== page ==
Self-Love is a Revolution

Above my bedroom wall you will see a piece of paper and written on it is Love Yourself. It serves as a reminder to do just that, love myself. There is no magic book, no magic cure to self-love. Self-love can only come from one source and that is you.

You are the person that is going to get yourself out of bed, that is going to look at yourself in the mirror and give yourself the love that you deserve. As a self-identified queer Xicana, it can be hard to wake up and see the beauty in myself. As anyone who identifies as a Latina in this world, it can be difficult to see the beauty of who they are when the world is telling them that their bodies, skin and language is not enough.

You have to realize that you are worthy of living, that you are capable of fighting your past and present and that you can give the love that you’ve always needed. Whether it be repeatedly going to therapy, setting your limits, telling others to respect your boundaries, taking some time off, exercising, writing your heart out, whatever it may be, do it.

According to (Office for Victims of Crime), it is possible that “by the year 2050, the amount of Latinas who have experienced some form of sexual violence could reach 10.8 million.” Toxic relationships, abusive households, are a result of this sexual violence. Let go of toxic relationships, people and places that give you no growth. Realize that you are made of pure gold and deserve the best. Self-love is not easy. You will fall down, you will relapse, and you will question yourself. And that’s okay. That’s more than okay. You are a complex, multidimensional human being and with that comes flaws, mistakes and regrets.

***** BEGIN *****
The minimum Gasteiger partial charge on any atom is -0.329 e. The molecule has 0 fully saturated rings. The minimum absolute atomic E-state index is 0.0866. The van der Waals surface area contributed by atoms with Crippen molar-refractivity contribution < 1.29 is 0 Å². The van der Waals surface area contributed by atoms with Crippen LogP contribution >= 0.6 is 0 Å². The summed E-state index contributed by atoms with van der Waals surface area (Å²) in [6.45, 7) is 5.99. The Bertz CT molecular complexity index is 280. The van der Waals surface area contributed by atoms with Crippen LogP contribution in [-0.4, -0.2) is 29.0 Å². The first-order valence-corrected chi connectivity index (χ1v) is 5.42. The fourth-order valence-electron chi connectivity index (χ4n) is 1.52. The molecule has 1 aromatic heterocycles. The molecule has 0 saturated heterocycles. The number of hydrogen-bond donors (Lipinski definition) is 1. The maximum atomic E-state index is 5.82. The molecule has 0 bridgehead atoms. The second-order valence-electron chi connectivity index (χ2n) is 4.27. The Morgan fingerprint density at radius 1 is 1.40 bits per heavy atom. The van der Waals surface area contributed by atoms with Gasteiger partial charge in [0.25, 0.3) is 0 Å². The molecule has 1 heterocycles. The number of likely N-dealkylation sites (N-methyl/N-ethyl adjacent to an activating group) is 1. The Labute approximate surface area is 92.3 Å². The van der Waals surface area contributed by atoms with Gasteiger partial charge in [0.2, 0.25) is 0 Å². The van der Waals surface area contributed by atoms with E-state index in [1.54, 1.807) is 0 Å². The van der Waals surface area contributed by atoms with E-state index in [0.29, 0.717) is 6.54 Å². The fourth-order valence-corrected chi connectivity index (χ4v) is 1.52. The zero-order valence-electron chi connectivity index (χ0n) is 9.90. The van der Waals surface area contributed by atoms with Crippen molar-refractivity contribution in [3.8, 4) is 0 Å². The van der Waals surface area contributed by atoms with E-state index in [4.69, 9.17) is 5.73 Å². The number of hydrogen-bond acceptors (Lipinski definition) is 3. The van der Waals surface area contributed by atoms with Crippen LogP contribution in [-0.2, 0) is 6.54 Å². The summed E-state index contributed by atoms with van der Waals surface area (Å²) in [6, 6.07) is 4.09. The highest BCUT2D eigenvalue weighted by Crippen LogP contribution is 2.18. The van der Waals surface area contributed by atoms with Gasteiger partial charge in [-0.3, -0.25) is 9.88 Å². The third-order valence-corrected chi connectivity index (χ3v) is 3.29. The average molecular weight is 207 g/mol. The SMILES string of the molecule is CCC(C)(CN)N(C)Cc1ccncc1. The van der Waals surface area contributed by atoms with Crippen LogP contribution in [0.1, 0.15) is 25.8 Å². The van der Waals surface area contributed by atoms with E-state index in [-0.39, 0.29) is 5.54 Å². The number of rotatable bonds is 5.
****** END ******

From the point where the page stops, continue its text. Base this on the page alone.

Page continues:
Remember that your being is a revolution. That your hair, your body, skin color, everything that you are made up of is a revolution. And when all aspects of your life are telling you otherwise realize that self-love is an extraordinary revolution.

And We’ll Keep on Dancing

On June 12, 2016, 49 Queer Latinx and Black people were killed in Pulse, a popular queer POC nightclub in Orlando, Florida. Several news outlets deemed it as the worst mass shooting in United States history. * As soon as the news was heard, several individuals and communities came together to host vigils for the 49 Latinx and Black Queer lives that were lost to violence. To grieve, to mourn, to be angry.

However, mainstream news outlets such as CNN automatically pointed to the mass shooter and his relationship with Islam. Conversations about gun control and Islamophobia were the main concerns about this tragedy. How about the deep homophobia that was the anchor of the shooting? How about the toxic masculinity that the shooter was obviously dealing with? How about the parents who’s biggest fear of losing their child to explicit queer violence actually came true? How about how ethnicity and race were at the forefront of this tragedy?

To all the beautiful queer Latinx lives that are no longer with us, to the lives that were lost to the homophobic violence, to the lives that got whitewashed by the mainstream media, your lives mattered and they still do. The queer latinx communities all over the world will never forget the beautiful, complex, and resilient lives that were dancing and living their queer Latinx lives.

Your lives will be honored by one of the greatest revolutions: dancing. Our souls will remember the fear and systemic violence that was enacted on our communities and dance with even more joy and resilience. We’ll dance the salsa, the bachata, the merengue with the bodies that we were given and always remember to be free whenever we have a chance. And we’ll honor you with honoring ourselves and our true queer, Latinx selves.

 *The Wounded Knee Massacre that happened in South Dakota in 1890 has been the worst massacre in the United States.